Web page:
In the belief that higher scoring would appeal to Australian tastes, the ABL decided it would be a "designated hitter league".
Local players were allowed to use aluminium bats, while any player with a current professional contract in the USA would use a wooden bat. There were limits placed on the number of "import players" allowed to perform for each ABL club, but these limits varied often throughout the ABL decade.
This not only enabled the game to flow more quickly without waiting for catchers to restore their protective equipment after batting, but also produced some more entertaining action on the basepaths.
For the first few seasons, the ABL needed to adopt some rules relating to incomplete games because lighting curfews were a problem at some venues. However, after a few years of experiment, these rules were abandoned and the game reverted to traditional baseball rules.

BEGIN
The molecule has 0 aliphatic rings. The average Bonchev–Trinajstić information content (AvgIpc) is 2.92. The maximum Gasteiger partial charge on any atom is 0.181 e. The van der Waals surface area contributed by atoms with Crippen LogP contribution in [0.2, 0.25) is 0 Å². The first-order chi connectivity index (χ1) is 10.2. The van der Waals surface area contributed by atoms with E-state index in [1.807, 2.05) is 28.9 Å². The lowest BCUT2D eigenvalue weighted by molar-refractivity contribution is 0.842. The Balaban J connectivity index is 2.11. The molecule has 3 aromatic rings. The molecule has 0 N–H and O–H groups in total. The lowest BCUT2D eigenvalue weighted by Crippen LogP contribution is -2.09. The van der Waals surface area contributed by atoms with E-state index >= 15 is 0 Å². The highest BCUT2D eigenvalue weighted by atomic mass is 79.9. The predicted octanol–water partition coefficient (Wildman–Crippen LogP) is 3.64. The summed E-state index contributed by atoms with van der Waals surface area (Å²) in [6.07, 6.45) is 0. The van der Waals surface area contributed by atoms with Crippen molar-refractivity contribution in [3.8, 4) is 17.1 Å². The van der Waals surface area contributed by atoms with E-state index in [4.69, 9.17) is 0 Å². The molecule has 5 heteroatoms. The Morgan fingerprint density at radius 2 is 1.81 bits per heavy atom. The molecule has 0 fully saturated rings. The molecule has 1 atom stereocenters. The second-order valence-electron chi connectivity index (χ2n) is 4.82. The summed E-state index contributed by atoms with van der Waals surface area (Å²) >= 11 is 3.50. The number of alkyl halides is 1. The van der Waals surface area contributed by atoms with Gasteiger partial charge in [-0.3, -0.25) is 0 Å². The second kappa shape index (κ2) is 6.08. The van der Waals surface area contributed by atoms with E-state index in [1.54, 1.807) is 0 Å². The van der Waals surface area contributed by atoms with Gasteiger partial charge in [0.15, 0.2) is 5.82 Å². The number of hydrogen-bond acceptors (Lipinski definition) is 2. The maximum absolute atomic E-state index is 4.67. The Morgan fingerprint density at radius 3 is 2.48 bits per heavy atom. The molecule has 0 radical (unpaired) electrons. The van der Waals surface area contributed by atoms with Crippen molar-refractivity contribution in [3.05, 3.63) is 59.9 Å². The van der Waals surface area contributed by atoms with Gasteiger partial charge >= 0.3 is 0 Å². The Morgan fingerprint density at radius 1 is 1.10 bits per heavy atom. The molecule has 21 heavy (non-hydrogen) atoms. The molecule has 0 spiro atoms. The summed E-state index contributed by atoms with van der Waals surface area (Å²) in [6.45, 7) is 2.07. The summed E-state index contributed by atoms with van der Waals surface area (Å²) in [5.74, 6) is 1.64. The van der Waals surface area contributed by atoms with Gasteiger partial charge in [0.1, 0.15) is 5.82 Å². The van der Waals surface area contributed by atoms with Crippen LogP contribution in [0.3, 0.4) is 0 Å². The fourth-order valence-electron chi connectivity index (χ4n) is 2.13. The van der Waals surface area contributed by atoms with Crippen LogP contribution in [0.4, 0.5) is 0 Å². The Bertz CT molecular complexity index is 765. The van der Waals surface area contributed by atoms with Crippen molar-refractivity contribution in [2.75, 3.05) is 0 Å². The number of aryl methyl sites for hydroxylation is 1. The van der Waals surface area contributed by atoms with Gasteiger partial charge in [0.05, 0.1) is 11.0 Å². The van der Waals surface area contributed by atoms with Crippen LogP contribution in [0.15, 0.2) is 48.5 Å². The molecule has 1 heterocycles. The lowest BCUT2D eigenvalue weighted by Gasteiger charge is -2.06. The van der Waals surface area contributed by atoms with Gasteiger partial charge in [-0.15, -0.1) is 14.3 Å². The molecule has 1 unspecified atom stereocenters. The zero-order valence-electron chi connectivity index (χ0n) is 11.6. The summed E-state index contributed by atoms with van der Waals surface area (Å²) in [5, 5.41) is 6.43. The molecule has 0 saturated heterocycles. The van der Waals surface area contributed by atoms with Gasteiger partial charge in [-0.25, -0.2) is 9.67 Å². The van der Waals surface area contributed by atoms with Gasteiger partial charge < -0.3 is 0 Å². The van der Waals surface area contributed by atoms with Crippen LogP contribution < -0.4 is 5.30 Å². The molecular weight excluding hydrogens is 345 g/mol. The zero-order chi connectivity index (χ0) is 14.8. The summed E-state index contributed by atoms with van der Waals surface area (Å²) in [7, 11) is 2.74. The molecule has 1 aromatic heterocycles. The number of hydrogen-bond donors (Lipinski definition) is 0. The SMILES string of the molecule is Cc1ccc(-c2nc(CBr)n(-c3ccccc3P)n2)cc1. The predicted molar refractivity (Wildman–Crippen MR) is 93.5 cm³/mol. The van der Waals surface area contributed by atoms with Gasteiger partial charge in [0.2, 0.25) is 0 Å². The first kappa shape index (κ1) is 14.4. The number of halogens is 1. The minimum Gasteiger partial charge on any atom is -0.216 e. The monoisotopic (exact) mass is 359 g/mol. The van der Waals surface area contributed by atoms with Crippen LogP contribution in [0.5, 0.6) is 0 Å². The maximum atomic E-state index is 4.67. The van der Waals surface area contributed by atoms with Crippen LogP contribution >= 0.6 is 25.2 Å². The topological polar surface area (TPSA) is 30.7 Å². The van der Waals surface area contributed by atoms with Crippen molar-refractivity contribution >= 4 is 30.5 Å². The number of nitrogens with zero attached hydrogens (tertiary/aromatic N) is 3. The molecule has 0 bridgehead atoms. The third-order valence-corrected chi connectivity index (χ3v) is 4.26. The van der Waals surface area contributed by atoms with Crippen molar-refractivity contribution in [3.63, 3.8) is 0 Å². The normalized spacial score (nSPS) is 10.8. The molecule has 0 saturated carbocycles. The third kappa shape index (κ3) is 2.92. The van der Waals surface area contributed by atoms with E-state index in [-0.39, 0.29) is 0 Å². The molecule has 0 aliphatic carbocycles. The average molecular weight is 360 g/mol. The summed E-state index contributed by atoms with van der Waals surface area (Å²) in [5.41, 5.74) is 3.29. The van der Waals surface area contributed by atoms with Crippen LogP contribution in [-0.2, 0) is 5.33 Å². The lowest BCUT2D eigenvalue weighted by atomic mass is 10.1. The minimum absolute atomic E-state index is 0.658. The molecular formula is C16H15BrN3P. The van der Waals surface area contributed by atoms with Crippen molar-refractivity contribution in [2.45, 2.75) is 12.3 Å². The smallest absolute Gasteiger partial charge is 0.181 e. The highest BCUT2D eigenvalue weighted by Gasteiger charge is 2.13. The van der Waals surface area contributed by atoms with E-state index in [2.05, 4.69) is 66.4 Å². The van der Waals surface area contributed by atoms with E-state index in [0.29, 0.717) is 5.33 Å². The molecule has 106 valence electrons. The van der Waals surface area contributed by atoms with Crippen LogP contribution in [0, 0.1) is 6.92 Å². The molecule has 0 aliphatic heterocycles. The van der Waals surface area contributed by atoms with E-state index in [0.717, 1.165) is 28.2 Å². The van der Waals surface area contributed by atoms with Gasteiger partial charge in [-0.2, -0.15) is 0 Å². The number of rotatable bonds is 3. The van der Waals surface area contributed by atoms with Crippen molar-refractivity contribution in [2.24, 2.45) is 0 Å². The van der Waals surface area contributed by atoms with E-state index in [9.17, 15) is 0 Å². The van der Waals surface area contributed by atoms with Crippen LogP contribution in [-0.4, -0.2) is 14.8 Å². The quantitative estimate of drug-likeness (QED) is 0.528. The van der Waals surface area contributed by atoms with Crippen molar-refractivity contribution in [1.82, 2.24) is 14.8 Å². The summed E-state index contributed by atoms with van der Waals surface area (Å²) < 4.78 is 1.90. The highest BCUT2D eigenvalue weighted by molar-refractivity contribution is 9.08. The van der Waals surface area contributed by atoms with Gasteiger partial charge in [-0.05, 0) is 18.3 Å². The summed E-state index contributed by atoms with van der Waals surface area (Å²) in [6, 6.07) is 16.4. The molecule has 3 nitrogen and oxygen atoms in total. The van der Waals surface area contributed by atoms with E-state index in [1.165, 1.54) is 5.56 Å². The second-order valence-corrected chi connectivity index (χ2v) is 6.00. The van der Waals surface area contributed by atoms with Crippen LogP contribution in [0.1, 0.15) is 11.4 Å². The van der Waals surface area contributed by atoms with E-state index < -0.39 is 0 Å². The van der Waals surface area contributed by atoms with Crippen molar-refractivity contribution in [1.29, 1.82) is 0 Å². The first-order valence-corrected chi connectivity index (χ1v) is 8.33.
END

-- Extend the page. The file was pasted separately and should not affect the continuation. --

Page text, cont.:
Over the years, the league tried several different programming strategies aimed to increase fan support, scheduling a combination of nine innings single game days, with seven innings double-headers. In the end, travelling requirements and costs often determined the nature of the fixtures. It is fair to say that the ABL was never quite satisfied that they had found the optimum fixturing formula.
The playoff format also changed over the decade. For the first three years, only the top two teams contested a best-of-five Championship Series. In it was decided that the top four teams would contest best-of-three Semi-Finals on a 1v4 and 2v3 basis, with the winners contesting a best-of-three Championship Series.